Wednesday, September 21, 2005

Former President Clinton liked to call himself “a different kind of Democrat,” meaning he sometimes swerved around the ramparts erected by liberals in his party, obstacles that often blocked the path to the center lane of the political freeway. Democrats in Congress today also behave “differently,” but without Mr. Clinton’s sometimes “moderate” driving record and with an obstructionist mentality that undercuts the way the minority party has historically operated on Capitol Hill.

Yes, something is different now: The legislative equivalent of “We’re not in Kansas anymore, Toto.” Based on historical precedent, congressional Democrats’ rhetoric and tactics are both unusually harsh and highly negative. Their legislative strategies shock and bewilder some Republicans and conservatives — but better get used to it. It’s part of a broader political transformation that won’t change at least until Democrats nominate a presidential candidate in 2008. If Democrats get lucky, they’ll put forward someone who constructively redirects their increasingly angry and radical left. Instead of harnessingliberal enthusiasm to build a new majority coalition, today’s congressional leaders are uncritically adopting the left’s extreme tactics, rhetoric and litmus tests.

WhenPresident Bush announced his Social Security reforms earlier this year, Democrats looked like they ran out of legislative ammunition. They had no alternative, no competing plan; it was a “dog ate my homework” kind of policy response. But from a communications standpoint, they were loaded for bear, emptying clip after clip of rhetorical bullets at the White House. In the past, firing with symbolic shots would have been an unacceptable response.

For example, when Republicans served in the House minority, they routinely crafted comprehensive “substitutes” debated on the floor. These alternatives routinely went down in flames on party-line votes. “We used to call them the Comprehensive Republican Alternative Proposals — or C.R.A.P. — because they never won,” a former House leadership aide jokingly recounted. “Or sometimes,just ‘the losing’ amendment.”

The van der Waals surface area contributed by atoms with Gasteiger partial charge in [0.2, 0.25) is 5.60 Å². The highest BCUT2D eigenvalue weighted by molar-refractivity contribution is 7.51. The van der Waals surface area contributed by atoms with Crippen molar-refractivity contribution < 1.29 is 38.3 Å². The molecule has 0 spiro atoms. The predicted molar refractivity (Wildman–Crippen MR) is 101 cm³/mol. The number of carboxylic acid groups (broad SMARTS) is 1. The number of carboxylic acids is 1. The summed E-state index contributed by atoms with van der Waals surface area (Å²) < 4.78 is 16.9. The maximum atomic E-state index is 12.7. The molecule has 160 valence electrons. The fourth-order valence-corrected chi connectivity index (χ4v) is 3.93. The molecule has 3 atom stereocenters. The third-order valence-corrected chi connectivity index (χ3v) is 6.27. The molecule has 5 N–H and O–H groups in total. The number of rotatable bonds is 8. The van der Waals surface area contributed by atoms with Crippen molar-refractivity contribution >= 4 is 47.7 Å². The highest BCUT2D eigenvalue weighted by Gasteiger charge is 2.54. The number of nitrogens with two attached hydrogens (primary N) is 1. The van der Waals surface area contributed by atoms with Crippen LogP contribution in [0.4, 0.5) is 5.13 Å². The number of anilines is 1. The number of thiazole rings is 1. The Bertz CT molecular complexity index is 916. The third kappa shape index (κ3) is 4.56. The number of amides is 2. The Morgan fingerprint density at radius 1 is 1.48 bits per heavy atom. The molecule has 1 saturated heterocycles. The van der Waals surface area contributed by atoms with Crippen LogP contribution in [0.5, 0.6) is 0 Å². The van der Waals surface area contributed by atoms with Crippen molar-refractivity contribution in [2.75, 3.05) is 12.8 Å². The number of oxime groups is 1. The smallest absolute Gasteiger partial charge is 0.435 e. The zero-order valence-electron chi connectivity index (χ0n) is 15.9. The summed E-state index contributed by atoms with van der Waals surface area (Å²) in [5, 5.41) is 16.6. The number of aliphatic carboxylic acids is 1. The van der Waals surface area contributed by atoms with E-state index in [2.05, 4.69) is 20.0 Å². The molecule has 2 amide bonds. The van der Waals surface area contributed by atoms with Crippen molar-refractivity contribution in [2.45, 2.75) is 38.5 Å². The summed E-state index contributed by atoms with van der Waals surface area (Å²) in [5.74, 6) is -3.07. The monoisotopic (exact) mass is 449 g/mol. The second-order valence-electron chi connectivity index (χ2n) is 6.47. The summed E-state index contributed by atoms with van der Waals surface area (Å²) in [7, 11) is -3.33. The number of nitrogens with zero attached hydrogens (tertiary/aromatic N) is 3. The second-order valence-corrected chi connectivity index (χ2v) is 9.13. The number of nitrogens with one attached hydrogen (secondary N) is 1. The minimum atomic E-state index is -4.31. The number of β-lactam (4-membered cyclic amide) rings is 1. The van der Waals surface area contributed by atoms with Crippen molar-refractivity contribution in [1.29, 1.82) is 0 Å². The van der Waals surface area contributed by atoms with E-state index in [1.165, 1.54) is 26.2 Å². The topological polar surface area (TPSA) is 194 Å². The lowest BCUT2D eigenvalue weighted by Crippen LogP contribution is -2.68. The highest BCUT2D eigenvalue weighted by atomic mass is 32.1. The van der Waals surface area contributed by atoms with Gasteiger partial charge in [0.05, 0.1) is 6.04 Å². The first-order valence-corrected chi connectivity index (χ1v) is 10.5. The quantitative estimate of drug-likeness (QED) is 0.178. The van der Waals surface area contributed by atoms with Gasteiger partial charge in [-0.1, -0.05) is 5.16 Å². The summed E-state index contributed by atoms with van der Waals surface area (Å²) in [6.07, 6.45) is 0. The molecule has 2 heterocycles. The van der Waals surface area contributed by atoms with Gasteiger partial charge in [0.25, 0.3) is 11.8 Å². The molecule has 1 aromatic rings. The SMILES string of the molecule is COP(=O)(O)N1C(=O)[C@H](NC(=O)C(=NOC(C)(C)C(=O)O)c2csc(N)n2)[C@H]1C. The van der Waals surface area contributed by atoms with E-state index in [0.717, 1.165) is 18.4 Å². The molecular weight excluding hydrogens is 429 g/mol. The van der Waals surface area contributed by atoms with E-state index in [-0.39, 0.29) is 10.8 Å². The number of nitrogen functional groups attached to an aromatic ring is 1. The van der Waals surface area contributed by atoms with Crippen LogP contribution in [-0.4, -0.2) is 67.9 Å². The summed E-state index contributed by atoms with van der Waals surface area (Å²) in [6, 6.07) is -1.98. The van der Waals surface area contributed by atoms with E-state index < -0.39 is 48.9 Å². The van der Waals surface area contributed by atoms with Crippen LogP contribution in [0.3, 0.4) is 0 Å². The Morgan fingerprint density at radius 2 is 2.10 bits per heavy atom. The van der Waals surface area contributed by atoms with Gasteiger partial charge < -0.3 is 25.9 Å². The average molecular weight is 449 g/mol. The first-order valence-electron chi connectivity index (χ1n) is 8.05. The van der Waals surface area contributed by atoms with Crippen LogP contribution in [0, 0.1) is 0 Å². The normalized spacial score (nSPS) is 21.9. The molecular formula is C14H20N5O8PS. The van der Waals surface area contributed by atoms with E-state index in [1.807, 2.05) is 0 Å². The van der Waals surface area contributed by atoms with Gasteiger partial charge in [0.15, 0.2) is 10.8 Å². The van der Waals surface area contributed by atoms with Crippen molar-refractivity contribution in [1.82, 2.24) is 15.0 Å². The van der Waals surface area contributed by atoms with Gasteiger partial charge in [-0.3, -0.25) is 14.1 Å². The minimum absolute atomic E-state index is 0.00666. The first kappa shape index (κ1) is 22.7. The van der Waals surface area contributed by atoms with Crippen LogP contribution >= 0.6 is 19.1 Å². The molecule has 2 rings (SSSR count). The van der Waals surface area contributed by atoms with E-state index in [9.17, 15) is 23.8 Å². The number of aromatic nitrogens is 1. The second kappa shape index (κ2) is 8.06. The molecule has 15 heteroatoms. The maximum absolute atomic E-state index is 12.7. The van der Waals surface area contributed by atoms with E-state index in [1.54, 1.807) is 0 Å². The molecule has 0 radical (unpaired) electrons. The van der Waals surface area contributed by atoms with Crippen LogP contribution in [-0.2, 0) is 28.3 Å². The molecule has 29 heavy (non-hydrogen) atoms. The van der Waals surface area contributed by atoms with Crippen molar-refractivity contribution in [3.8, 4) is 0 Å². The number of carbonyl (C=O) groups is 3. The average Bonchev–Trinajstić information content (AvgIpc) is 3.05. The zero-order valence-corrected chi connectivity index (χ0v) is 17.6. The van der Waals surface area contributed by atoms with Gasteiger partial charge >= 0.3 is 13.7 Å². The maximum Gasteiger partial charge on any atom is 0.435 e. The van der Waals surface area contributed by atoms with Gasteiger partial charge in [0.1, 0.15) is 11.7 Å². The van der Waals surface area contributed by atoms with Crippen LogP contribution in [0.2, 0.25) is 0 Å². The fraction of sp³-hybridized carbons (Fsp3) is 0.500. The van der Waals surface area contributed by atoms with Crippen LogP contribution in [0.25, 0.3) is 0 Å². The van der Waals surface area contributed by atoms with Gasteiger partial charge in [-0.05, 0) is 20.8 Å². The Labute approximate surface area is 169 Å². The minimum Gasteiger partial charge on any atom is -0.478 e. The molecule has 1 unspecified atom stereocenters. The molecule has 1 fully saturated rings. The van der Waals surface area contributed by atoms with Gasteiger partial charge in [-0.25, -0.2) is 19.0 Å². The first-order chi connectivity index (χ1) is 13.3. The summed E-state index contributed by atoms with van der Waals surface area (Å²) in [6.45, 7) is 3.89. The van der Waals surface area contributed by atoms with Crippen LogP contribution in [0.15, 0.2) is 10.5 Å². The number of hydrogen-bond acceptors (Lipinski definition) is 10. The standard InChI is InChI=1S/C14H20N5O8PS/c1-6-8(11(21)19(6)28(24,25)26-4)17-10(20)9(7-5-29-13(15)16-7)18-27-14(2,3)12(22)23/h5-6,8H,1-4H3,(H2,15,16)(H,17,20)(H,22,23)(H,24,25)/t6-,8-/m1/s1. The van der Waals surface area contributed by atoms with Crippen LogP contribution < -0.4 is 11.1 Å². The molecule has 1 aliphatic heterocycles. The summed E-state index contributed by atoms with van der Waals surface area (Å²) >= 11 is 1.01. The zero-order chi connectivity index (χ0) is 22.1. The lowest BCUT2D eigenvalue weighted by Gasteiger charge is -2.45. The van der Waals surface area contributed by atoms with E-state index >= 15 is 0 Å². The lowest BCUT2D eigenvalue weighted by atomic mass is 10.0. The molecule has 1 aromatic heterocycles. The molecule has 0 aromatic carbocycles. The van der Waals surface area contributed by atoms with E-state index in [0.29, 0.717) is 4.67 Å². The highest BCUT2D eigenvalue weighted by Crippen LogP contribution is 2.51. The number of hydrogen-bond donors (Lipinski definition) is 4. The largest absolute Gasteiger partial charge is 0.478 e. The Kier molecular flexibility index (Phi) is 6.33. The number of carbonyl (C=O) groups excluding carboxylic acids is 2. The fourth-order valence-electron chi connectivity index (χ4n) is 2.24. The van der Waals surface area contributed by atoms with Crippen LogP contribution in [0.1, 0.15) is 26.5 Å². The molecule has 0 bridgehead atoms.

No more. Democrats rarely offer comprehensive alternatives to major Republican initiatives, choosing instead to propose politically embarrassing rifle-shot amendments or none at all. Coordination between the Democratic leadership in the House and their members on the Rules Committee has reached unprecedented levels, GOP leadership aides tell me. Democratic amendments filed for House consideration are often mysteriously withdrawn at the last minute to focus the most politically discomforting choices for Republicans on the floor.

Last week’s House debate about the creation of a bicameral select committee to evaluate the federal response to Hurricane Katrina is another example of Democrats playing by new rules. Even though the new select committee was structured almost identically to the Iran-Contra panel Democrats created in 1987, party leaders rejected the plan, demanding instead an independent commission or a committee with equal partisan ratios. The response begs a number of questions about the role and necessity of Congress. Maybe Democrats also want a commission to decide the fate of John Roberts or how much money to spend on Hurricane Katrina relief?

Today’s Democrats either studied a new kind of math or play by different rules. As Rep. Clay Shaw of Florida said during last week’s debate, when he was in the minority, “we would have rejoiced at getting these ratios.” Failure to offer substantive alternatives or boycotting the process altogether deny America’s citizenry something important in the public-policy arena — an opportunity to evaluate competing ideas.

Republicans and conservatives sometimes sentimentally yearn for the good old days, wondering why Democrats don’t play by the old rules. No such luck. Some of the loudest and most influential voices in the Democratic Party — such as Simon Rosenberg of the New Democratic Network, and blogger Markos Moulitsas from the Daily Kos — care more about creating acrimony than alternatives. These activists dominate party voters, volunteers and contributors, and their message to Democratic congressional leaders is clear — combat yes, consensus no.

As Howard Fineman wrote in Newsweek recently, Mr. Rosenberg and his new Democratic allies argue success lies “not (in) ideological purity but combativeness.” The “left” wants Democratic lawmakers to erect barriers blocking the party’s move to the center and to hamper cooperation; congressional leaders have clearly heard the request and already started construction — a political public-works project that won’t stop anytime soon.

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